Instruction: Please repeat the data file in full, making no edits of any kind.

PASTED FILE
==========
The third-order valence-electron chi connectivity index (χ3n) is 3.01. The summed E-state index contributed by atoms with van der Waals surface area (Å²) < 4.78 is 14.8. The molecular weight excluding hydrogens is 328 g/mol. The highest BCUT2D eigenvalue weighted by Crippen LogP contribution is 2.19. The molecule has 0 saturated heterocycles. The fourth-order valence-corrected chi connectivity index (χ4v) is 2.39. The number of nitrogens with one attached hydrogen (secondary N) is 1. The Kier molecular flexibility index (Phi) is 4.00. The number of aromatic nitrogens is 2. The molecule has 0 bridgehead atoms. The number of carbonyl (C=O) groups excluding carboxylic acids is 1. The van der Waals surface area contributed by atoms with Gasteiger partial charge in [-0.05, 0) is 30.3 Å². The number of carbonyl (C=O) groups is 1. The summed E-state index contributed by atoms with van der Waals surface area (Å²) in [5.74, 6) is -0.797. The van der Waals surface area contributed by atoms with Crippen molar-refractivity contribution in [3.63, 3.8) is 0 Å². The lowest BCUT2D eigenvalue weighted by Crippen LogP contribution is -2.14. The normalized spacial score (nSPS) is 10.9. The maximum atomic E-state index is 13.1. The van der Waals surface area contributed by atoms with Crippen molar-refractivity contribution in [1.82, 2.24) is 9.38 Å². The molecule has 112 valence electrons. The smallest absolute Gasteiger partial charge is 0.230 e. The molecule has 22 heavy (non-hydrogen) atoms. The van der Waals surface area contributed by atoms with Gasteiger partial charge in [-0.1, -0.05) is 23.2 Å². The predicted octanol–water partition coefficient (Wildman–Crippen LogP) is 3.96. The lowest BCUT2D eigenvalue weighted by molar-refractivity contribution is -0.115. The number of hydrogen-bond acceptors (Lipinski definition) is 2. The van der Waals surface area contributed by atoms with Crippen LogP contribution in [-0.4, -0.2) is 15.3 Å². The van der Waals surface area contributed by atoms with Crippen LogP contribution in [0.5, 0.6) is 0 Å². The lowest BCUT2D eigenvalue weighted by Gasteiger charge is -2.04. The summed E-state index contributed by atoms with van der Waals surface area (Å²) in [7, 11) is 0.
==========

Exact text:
The third-order valence-electron chi connectivity index (χ3n) is 3.01. The summed E-state index contributed by atoms with van der Waals surface area (Å²) < 4.78 is 14.8. The molecular weight excluding hydrogens is 328 g/mol. The highest BCUT2D eigenvalue weighted by Crippen LogP contribution is 2.19. The molecule has 0 saturated heterocycles. The fourth-order valence-corrected chi connectivity index (χ4v) is 2.39. The number of nitrogens with one attached hydrogen (secondary N) is 1. The Kier molecular flexibility index (Phi) is 4.00. The number of aromatic nitrogens is 2. The molecule has 0 bridgehead atoms. The number of carbonyl (C=O) groups excluding carboxylic acids is 1. The van der Waals surface area contributed by atoms with Gasteiger partial charge in [-0.05, 0) is 30.3 Å². The number of carbonyl (C=O) groups is 1. The summed E-state index contributed by atoms with van der Waals surface area (Å²) in [5.74, 6) is -0.797. The van der Waals surface area contributed by atoms with Crippen molar-refractivity contribution in [3.63, 3.8) is 0 Å². The lowest BCUT2D eigenvalue weighted by Crippen LogP contribution is -2.14. The normalized spacial score (nSPS) is 10.9. The maximum atomic E-state index is 13.1. The van der Waals surface area contributed by atoms with Crippen molar-refractivity contribution in [1.82, 2.24) is 9.38 Å². The molecule has 112 valence electrons. The smallest absolute Gasteiger partial charge is 0.230 e. The molecule has 22 heavy (non-hydrogen) atoms. The van der Waals surface area contributed by atoms with Gasteiger partial charge in [-0.1, -0.05) is 23.2 Å². The predicted octanol–water partition coefficient (Wildman–Crippen LogP) is 3.96. The lowest BCUT2D eigenvalue weighted by molar-refractivity contribution is -0.115. The number of hydrogen-bond acceptors (Lipinski definition) is 2. The van der Waals surface area contributed by atoms with Crippen LogP contribution in [-0.4, -0.2) is 15.3 Å². The van der Waals surface area contributed by atoms with Crippen LogP contribution in [0.5, 0.6) is 0 Å². The lowest BCUT2D eigenvalue weighted by Gasteiger charge is -2.04. The summed E-state index contributed by atoms with van der Waals surface area (Å²) in [7, 11) is 0.